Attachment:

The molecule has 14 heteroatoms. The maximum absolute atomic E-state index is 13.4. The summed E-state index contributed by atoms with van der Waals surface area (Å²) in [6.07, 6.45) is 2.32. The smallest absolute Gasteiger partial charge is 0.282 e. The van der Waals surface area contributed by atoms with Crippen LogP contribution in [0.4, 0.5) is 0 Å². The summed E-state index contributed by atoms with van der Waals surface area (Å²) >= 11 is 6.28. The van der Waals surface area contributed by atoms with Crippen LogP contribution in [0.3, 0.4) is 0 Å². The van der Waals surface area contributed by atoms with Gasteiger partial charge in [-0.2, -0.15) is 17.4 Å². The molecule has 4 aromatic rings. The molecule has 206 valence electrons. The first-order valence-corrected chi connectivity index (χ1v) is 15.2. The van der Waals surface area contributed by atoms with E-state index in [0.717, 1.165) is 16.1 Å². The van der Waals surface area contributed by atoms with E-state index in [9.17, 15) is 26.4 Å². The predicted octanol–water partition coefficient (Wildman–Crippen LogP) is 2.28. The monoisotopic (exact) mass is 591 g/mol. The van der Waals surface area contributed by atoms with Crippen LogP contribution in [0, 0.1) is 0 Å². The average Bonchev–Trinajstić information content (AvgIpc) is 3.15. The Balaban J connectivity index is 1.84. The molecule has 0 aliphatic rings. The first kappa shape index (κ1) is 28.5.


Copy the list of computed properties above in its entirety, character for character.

The molecule has 14 heteroatoms. The maximum absolute atomic E-state index is 13.4. The summed E-state index contributed by atoms with van der Waals surface area (Å²) in [6.07, 6.45) is 2.32. The smallest absolute Gasteiger partial charge is 0.282 e. The van der Waals surface area contributed by atoms with Crippen LogP contribution in [0.4, 0.5) is 0 Å². The summed E-state index contributed by atoms with van der Waals surface area (Å²) >= 11 is 6.28. The van der Waals surface area contributed by atoms with Crippen LogP contribution in [0.3, 0.4) is 0 Å². The van der Waals surface area contributed by atoms with Gasteiger partial charge in [-0.2, -0.15) is 17.4 Å². The molecule has 4 aromatic rings. The molecule has 206 valence electrons. The first-order valence-corrected chi connectivity index (χ1v) is 15.2. The van der Waals surface area contributed by atoms with E-state index in [0.717, 1.165) is 16.1 Å². The van der Waals surface area contributed by atoms with E-state index in [9.17, 15) is 26.4 Å². The predicted octanol–water partition coefficient (Wildman–Crippen LogP) is 2.28. The monoisotopic (exact) mass is 591 g/mol. The van der Waals surface area contributed by atoms with Crippen LogP contribution in [0, 0.1) is 0 Å². The average Bonchev–Trinajstić information content (AvgIpc) is 3.15. The Balaban J connectivity index is 1.84. The molecule has 0 aliphatic rings. The first kappa shape index (κ1) is 28.5.